On competition risks, FAIRR’s Thambi raised an important point around substitution risk, which she believes many food firms are not properly accounting for. A lot of new commodities are coming to the market and that will pose competition to some conventional commodities,” she explained. “For instance, in the meat sector… we see that the market for alternative proteins is expected to grow significantly.”
Other examples of substitution risk include the shift towards electric vehicles (EVs) in the road transport sector. In the coming decades, substitution risk may crystallize for petrol and diesel in the form of other alternative transport fuels like hydrogen.
Manifest Climate’s Richardson said: “Accounting is one part of a three-legged stool, the other legs being an understanding of risk and of opportunities. This last bit is critical.”
He noted how, without properly assessing the opportunities of taking climate action, risk management and sustainability teams alike would find it harder to build and maintain support and motivation in other key departments.
It is, he admitted, sometimes harder to measure potential opportunities. Nonetheless, there is a growing body of research outlining the overall benefits to companies of climate action, whether that is through avoided risks (physical or transition), or relating to new opportunities to provide innovative products and services developed and delivered by top talent.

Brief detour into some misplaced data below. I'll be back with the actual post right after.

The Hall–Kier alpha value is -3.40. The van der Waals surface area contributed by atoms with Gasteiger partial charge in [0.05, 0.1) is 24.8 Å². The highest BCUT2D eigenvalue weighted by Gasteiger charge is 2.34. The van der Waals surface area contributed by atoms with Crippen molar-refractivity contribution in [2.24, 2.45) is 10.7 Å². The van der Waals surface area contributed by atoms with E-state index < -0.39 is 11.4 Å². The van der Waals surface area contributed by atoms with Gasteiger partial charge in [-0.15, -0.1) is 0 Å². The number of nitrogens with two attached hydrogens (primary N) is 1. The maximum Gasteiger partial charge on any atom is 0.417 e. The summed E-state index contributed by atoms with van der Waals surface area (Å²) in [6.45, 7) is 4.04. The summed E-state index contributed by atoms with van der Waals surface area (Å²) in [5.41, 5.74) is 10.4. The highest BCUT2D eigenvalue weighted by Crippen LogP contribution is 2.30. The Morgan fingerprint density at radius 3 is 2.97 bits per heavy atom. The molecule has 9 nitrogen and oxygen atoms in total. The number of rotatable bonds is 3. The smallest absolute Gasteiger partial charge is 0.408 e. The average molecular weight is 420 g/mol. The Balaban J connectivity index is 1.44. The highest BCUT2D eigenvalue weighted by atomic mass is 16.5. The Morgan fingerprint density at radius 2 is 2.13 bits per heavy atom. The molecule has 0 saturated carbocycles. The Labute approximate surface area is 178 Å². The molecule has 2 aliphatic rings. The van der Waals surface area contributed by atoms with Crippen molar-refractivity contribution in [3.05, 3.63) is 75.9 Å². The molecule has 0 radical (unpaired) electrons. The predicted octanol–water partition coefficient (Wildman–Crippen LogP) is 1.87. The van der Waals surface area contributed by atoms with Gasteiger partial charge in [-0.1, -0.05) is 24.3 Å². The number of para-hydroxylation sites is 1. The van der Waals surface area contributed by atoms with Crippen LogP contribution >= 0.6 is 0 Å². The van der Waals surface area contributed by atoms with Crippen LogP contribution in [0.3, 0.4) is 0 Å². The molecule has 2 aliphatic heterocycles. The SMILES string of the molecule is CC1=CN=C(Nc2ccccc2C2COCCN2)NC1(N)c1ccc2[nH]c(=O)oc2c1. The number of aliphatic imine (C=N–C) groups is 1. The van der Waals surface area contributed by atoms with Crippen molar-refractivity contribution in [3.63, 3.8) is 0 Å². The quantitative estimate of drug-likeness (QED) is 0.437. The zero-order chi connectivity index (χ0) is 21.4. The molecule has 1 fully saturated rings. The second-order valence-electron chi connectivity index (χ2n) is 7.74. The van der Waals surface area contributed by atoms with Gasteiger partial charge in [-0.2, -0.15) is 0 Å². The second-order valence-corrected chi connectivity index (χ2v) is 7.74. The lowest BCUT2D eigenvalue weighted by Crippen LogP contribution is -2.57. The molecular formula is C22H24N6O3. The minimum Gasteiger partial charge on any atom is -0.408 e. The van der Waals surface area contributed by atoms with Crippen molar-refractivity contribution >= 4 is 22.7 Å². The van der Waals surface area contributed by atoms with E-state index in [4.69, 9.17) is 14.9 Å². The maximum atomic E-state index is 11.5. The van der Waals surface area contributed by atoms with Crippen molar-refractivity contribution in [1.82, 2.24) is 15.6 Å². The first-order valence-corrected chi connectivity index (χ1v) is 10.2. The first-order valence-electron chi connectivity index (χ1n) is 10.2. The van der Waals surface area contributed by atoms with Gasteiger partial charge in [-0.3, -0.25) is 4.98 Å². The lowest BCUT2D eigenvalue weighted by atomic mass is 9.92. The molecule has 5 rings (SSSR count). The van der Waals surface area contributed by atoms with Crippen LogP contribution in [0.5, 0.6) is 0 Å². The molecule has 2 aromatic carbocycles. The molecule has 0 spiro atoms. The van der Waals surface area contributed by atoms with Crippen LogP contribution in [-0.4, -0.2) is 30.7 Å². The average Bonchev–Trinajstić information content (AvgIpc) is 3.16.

He said that every time a vertical comes up with a risk, they should also propose an opportunity, regardless if they can fully and accurately quantify it. “This gives a good picture of where the company could go,” he said, highlighting how this activity can unlock creativity and ambition.
Build-in good governance
Going beyond simply reporting will be necessary to properly address risks and to unlock the extent of the opportunities available. All speakers spoke of the importance of making sure that the business is either unable to – or highly unlikely to – make decisions that would increase climate risks.
Sengupta said: “Having a nominated C-level executive working with the board member who represents sustainability will be very important… What we don’t want is too much noise in the boardroom to the point that people feel it’s only a risk.”
Also raised were interventions like changing supplier contracts to require more environmental disclosure; linking executive pay to ESG targets; adding ESG to all employees’ KPIs and rewarding staff below the executive level for strong progress. It was noted that SMEs can implement these changes just as well as larger firms.
“Once we do start to see the integration, you start seeing opportunities outpacing risk,” Richardson summarised.
Keep track of the global climate risk disclosure landscape
Not all businesses in all geographies are legally required to report on climate risk – but it is becoming more common and this trend is expected to accelerate in the coming years. Resilience involves keeping ahead of the regulatory curve to avoid unexpected costs.
Richardson said that, once countries set a net-zero target, they will see disclosure mandates as “invariably necessary” to meet them. 90% of GDP is now covered by net-zero targets and mandates are being introduced in places including the UK and the other G7 nations. He added: “Look at disclosure rules around the world. They’re either relevant to you now, through your value chain, or they are a sign of things to come.”
Most mandates are based on the TCFD at this point, but Richardson urged viewers to be mindful of slight differences in different nations.